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Computational analysis and experimental validation of gene predictions in Toxoplasma gondii.

Dybas JM, Madrid-Aliste CJ, Che FY, Nieves E, Rykunov D, Angeletti RH, Weiss LM, Kim K, Fiser A - PLoS ONE (2008)

Bottom Line: The proteomics survey identified 609 proteins that are unique to Toxoplasma as compared to any known species including other Apicomplexan.Through this experimental and computational exercise we benchmarked gene prediction methods and observed false negative rates of 31 to 43%.This study not only provides the largest proteomics exploration of the T. gondii proteome, but illustrates how high throughput proteomics experiments can elucidate correct gene structures in genomes.

View Article: PubMed Central - PubMed

Affiliation: Biodefense Proteomics Research Center, Albert Einstein College of Medicine, Bronx, New York, United States of America.

ABSTRACT

Background: Toxoplasma gondii is an obligate intracellular protozoan that infects 20 to 90% of the population. It can cause both acute and chronic infections, many of which are asymptomatic, and, in immunocompromised hosts, can cause fatal infection due to reactivation from an asymptomatic chronic infection. An essential step towards understanding molecular mechanisms controlling transitions between the various life stages and identifying candidate drug targets is to accurately characterize the T. gondii proteome.

Methodology/principal findings: We have explored the proteome of T. gondii tachyzoites with high throughput proteomics experiments and by comparison to publicly available cDNA sequence data. Mass spectrometry analysis validated 2,477 gene coding regions with 6,438 possible alternative gene predictions; approximately one third of the T. gondii proteome. The proteomics survey identified 609 proteins that are unique to Toxoplasma as compared to any known species including other Apicomplexan. Computational analysis identified 787 cases of possible gene duplication events and located at least 6,089 gene coding regions. Commonly used gene prediction algorithms produce very disparate sets of protein sequences, with pairwise overlaps ranging from 1.4% to 12%. Through this experimental and computational exercise we benchmarked gene prediction methods and observed false negative rates of 31 to 43%.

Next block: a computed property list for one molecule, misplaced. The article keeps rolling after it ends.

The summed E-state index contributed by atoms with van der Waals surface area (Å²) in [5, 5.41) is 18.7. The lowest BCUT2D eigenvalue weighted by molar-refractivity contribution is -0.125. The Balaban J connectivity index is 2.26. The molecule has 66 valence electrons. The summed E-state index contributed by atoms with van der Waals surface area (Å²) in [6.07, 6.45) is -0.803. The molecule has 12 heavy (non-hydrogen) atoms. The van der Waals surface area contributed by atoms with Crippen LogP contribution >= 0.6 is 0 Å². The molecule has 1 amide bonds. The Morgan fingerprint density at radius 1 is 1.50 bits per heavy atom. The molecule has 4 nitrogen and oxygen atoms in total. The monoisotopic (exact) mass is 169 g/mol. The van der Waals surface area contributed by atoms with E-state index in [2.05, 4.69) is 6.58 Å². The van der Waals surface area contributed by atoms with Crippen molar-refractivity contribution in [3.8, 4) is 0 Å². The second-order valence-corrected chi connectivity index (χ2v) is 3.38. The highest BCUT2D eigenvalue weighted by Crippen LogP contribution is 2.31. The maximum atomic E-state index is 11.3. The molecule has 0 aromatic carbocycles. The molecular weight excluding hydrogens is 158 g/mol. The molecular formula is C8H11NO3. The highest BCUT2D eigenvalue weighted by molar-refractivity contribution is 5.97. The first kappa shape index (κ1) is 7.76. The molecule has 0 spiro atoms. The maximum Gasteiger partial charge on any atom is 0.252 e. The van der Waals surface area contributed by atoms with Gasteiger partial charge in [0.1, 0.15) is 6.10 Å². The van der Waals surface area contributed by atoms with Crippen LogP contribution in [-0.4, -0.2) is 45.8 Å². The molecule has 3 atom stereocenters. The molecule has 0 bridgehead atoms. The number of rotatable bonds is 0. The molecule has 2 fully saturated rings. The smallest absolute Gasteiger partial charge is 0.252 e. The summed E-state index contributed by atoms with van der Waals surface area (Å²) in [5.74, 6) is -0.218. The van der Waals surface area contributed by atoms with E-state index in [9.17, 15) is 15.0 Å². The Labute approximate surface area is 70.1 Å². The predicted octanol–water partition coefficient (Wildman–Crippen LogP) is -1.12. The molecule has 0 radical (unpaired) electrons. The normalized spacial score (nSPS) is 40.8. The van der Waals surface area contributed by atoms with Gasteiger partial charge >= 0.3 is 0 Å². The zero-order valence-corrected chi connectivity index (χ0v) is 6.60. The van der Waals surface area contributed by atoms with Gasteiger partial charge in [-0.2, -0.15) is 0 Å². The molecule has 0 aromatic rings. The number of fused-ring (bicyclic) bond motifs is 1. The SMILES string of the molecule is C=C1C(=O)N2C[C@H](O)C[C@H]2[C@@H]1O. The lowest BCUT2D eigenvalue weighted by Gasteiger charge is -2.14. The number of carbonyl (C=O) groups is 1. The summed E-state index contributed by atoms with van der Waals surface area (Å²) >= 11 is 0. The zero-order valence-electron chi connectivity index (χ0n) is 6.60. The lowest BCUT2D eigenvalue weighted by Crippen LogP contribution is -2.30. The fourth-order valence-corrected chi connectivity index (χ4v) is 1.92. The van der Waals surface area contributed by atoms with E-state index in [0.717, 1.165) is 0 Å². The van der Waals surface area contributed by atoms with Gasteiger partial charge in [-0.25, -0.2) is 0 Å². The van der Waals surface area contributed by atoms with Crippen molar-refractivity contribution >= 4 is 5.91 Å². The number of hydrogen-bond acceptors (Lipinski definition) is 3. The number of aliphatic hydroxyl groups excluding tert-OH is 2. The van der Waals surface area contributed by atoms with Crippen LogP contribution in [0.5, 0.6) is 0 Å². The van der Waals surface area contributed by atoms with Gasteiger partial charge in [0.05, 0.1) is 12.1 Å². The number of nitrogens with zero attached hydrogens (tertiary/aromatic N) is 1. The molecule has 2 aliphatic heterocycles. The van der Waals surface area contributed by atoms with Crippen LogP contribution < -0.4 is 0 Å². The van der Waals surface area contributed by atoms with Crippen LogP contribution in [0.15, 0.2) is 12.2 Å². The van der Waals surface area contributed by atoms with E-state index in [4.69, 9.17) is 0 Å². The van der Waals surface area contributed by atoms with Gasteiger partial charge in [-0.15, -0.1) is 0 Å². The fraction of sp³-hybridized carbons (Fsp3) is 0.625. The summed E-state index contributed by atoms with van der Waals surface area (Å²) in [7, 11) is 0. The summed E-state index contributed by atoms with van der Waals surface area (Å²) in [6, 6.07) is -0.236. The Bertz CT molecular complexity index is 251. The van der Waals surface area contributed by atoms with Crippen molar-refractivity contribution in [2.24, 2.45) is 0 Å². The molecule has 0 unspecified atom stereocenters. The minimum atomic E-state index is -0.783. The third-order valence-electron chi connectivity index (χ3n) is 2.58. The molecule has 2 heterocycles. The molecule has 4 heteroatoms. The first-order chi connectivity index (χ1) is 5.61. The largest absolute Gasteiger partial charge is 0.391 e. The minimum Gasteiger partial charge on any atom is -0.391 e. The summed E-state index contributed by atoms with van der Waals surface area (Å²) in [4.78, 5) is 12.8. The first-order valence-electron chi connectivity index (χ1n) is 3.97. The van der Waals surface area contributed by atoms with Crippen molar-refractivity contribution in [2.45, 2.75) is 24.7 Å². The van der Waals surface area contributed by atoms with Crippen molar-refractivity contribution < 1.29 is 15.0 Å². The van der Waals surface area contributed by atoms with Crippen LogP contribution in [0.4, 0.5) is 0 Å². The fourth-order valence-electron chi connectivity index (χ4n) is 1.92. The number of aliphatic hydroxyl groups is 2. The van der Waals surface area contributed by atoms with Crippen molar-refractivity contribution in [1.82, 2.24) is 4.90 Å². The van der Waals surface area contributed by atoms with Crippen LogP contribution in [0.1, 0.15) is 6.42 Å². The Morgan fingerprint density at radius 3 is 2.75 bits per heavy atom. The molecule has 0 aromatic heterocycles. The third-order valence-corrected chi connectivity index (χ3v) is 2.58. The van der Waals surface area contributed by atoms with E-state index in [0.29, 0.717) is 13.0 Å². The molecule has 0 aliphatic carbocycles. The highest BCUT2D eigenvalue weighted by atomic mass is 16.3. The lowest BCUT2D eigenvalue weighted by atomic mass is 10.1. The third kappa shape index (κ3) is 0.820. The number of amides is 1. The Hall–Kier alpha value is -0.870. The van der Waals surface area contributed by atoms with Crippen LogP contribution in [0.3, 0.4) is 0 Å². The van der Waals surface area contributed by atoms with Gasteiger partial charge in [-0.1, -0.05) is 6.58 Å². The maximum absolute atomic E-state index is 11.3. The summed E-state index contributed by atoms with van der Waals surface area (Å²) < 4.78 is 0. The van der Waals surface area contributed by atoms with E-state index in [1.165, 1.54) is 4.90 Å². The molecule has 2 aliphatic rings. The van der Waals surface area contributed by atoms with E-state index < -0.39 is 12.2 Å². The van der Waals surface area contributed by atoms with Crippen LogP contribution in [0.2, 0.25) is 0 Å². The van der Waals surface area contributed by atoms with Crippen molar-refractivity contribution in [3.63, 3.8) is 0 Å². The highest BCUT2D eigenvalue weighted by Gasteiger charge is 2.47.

Conclusions/significance: This study not only provides the largest proteomics exploration of the T. gondii proteome, but illustrates how high throughput proteomics experiments can elucidate correct gene structures in genomes.

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Related in: MedlinePlus

Frequency distribution of sequence lengths (amino acid residues per sequence) for TigrScan (dark blue), TwinScan (green), Glimmer (red), Release4 (light blue), and NR (grey) sequences.The frequencies are normalized to the total number of sequences in each dataset. The large graph shows the distributions for sequence lengths of 0–3,000 amino acids. The inset shows the same distributions but for sequence lengths of 0–500 amino acids.
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pone-0003899-g001: Frequency distribution of sequence lengths (amino acid residues per sequence) for TigrScan (dark blue), TwinScan (green), Glimmer (red), Release4 (light blue), and NR (grey) sequences.The frequencies are normalized to the total number of sequences in each dataset. The large graph shows the distributions for sequence lengths of 0–3,000 amino acids. The inset shows the same distributions but for sequence lengths of 0–500 amino acids.

Mentions: The majority of the sequences in the combined dataset (94%) are less than 2,000 residues long though some sequences are as long as 14,514 residues. The averages, ranges, and distributions of the sequence lengths already suggest substantial differences among the protein datasets (Table 2, Fig. 1). Glimmer predicted sequences (1,077 residues average length) are, on average, much longer than the TigrScan, TwinScan, Release4, or NR sequences (681, 614, 719, and 510 residues average length, respectively). Furthermore, the maximum sequence length for TigrScan (9,696 residues) is substantially shorter than the maximum lengths of the TwinScan, Glimmer, Release4, or NR sequences (13,936, 14,514, 11,862, and 12,269 residues, respectively). The NR sequences have the shortest average length (510 residues) and the distribution shows the highest frequency of sequences of approximately 200–300 residues. The median lengths for each distribution, compared among each dataset, mimic the characteristics of the differences in average lengths. The Glimmer sequences had the highest median length (695), followed by Release4 (472), TigrScan (457), TwinScan (395), and the NR sequences (341). The shorter average and median lengths of the NR sequences is not necessarily an inherent characteristic of T. gondii proteins but could be an artifact because the researched proteins are likely not a representative sample of the T. gondii proteome. Rather, the predominance of shorter sequences could be a consequence of the greater ease of studying these proteins experimentally, especially in the past.